Contextualization is a useful first step towards continuing, rather than shortcutting, the analysis, which we can now take to a higher level of abstraction—a methodological stance we call relationality. A relational perspective goes beyond contextualization by demonstrating stronger, though not necessarily causal, links between developments in the west and the east.Footnote 15 One type of relational argument could be that policy responses in east and west are reactions to the same shared global situation.Footnote 16 For Krastev, this is the growing and once promising trend of increasing interdependence and mobility; for Böröcz and Mahua Sarkar it is a world system in which eastern Europe continues to occupy the semi-periphery, with all its attendant economic dependencies.

Another version of a relational argument could be that forms and practices of exclusion and inclusion circulate transnationally, which could happen unintentionally and informally, or, such circulation could be the result of intentional diffusion, as was the case with the export of EU institutional-legal practices when ten former socialist countries joined this supranational organization. Of course, the two can occur together; for example, a particular way of thinking about difference can also accompany or clandestinely tag along with an exported mechanism of managing difference. The ways in which race rather than class has become the key framing device, for example, in the ideological interpretation of the migration crisis could be an outcome of just such a process. Böröcz and Sarkar hint at this, when they suggest that “Hungarian Prime Minister Viktor Orbán's performance … as a pan-European white supremacist appears … as a strategy devised to enhance his and his government's “whiteness” credentials.” Dace Dzenovska makes such a connection even more explicit when she posits that the defensive claim that there are just too many refugees or migrants for Europe to help operates both in the west and the east. In the former, however, in Sweden in particular, “too many” indexes infrastructural capacity, while in the east it is, as Dzenovska calls it, a substantive claim, that the type of people which one fears to have too many of to exceed a safe minority status.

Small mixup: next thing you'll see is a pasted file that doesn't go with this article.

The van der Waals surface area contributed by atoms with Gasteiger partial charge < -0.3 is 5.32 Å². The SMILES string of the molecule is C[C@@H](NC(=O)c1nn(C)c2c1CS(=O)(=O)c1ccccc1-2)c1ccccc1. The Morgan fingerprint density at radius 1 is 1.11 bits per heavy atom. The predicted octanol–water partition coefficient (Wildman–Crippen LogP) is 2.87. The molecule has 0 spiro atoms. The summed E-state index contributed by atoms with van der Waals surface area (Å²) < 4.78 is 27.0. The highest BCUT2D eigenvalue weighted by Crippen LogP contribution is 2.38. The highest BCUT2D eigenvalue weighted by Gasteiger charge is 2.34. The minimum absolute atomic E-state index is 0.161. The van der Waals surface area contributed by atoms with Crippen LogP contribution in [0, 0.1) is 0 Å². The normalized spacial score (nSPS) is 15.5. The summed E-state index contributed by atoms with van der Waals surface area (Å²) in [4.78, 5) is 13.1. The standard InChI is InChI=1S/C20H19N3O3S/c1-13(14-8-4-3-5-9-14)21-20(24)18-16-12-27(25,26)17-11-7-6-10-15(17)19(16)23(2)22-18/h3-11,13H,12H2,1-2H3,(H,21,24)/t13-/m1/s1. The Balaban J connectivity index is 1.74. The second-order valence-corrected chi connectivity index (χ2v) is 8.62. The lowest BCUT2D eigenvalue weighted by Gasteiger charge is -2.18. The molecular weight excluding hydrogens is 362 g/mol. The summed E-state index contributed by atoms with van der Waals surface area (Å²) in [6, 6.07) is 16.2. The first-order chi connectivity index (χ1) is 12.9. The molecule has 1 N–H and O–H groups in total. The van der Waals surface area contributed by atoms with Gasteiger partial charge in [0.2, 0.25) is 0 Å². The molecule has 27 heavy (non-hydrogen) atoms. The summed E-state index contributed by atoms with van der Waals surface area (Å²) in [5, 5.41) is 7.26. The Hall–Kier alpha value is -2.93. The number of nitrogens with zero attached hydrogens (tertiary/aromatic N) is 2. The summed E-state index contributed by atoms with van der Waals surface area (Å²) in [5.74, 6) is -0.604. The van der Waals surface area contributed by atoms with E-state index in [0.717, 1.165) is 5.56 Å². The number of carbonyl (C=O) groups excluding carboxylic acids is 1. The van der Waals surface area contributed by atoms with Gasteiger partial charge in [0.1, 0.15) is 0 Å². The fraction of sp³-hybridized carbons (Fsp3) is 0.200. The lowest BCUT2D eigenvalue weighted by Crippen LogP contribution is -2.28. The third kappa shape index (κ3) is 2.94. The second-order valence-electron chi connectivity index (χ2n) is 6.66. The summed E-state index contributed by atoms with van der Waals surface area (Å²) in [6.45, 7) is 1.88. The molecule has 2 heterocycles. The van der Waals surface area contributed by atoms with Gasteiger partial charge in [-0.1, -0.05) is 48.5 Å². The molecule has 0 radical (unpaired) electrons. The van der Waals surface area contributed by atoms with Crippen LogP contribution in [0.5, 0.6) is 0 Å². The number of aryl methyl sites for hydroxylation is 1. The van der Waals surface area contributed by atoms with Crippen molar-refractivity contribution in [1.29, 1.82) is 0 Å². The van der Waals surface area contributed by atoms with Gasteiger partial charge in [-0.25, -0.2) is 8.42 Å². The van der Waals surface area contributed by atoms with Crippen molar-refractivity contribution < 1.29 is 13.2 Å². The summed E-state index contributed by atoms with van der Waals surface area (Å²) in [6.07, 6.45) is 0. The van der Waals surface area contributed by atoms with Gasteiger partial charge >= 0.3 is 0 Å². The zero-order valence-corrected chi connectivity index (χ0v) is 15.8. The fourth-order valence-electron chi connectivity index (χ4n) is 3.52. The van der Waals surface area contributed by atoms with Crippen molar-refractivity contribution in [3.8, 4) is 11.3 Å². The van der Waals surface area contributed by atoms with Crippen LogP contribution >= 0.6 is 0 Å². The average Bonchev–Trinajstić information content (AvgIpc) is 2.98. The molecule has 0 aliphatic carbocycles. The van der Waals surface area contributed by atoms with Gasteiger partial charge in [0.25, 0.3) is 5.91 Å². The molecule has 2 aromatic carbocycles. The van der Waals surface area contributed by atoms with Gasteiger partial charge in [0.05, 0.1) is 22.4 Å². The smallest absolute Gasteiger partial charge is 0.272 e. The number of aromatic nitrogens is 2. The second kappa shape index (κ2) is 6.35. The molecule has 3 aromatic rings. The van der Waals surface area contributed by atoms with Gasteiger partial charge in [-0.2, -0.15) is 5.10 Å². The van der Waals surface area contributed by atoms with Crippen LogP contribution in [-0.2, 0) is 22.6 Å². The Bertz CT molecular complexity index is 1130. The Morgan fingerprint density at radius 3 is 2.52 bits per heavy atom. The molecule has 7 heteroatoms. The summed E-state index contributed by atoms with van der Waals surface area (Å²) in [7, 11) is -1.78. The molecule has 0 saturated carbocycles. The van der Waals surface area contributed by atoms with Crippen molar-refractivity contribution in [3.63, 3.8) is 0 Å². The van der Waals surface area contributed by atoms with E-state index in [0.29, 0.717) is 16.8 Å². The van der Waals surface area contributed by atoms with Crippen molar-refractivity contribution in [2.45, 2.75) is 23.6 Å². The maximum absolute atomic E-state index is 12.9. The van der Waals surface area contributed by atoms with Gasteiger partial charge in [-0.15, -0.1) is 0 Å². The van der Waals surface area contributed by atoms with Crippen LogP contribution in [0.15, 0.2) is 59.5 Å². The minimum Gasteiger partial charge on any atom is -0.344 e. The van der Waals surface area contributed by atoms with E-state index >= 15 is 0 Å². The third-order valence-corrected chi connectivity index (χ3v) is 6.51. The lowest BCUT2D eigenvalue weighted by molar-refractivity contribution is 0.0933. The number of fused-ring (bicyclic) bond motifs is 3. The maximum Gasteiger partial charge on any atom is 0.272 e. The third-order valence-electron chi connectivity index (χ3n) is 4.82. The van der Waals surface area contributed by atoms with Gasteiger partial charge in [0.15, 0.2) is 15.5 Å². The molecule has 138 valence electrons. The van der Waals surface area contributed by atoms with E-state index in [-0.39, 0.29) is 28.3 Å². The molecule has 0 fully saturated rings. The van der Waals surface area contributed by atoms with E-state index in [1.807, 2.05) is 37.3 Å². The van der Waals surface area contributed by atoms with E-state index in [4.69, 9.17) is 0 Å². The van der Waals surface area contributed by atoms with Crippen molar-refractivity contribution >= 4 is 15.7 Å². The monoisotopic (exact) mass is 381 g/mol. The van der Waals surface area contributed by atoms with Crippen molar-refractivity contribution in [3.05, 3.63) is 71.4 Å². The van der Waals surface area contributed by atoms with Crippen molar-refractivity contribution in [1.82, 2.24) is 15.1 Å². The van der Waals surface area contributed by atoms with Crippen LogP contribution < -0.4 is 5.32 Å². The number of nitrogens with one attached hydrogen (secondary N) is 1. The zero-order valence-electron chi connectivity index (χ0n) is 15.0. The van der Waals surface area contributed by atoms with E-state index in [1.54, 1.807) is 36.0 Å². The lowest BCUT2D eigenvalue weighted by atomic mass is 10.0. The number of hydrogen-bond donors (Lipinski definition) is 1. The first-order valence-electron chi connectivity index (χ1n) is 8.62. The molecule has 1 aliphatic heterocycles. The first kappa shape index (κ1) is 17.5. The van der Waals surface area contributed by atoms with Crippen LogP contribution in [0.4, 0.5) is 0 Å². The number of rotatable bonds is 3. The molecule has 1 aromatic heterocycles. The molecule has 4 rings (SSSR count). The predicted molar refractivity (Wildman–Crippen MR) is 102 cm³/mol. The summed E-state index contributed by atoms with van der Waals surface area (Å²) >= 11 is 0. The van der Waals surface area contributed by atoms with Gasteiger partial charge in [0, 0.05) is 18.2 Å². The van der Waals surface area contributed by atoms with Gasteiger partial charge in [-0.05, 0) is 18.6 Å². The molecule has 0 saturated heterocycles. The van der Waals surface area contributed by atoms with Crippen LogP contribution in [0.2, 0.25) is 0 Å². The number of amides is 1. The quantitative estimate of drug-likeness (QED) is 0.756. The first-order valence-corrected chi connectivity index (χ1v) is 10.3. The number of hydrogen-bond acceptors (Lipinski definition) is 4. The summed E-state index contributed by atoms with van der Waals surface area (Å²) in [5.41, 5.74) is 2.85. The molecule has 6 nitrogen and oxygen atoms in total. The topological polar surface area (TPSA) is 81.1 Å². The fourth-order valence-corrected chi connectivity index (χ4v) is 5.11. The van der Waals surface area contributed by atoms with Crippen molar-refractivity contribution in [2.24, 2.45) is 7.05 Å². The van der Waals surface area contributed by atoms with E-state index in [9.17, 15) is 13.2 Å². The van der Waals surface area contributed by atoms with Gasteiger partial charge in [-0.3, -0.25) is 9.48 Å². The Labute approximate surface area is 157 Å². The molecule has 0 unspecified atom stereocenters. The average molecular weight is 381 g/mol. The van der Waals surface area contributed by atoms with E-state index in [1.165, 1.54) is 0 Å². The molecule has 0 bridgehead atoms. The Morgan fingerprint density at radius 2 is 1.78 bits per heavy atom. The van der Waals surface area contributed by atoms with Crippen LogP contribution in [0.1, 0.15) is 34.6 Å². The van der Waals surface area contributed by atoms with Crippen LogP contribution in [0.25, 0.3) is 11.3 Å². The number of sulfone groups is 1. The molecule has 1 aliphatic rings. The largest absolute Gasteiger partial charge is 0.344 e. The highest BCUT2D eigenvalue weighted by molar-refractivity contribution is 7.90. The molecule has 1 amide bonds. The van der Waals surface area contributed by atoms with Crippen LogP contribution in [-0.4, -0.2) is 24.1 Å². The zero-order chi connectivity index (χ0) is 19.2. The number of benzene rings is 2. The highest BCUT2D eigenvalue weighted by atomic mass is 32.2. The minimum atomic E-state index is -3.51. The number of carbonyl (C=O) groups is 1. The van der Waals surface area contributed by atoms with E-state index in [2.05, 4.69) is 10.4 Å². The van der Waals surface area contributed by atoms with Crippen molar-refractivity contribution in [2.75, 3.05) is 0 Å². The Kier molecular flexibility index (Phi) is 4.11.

Finally, another modality of relationality can be demonstrated even without the need to establish transnational linkages, well within the domestic context, as exemplified by Jessica Greenberg and Ivana Spasić’s article. Rather than separating out refugee and asylum politics from a Bourdieusian understanding of politics as a field of practice, they show that the migrant crisis and responses to it by politicians, authorities, and activists are embedded in the same field of political practice. This means that activist initiatives or full-blown social movements that take issue with the Serbian state's incapacity, incompetence, and corruptibility end up extending to migrant assistance. Much like the Occupy Movement, these groups create capacity, competence and compassion where previously there had been none. As such, they not only create synergies among different issues but, more importantly, establish new forms of sociality. We close our Critical Forum on the note of hope that connecting the troubles of displaced people with those of Serbs or Hungarians will also overwrite the categories of difference and practices of exclusion that resulted in such a shameful performance by Europeans—whether in the east or the west.


1. “Regional Refugee and Migrant Response Plan for Europe: Eastern Mediterranean and Western Balkans Route, January to December 2016 (Revision May 2016),” UNHCR (United Nations High Commissioner for Refugees), at (last accessed February 10, 2017).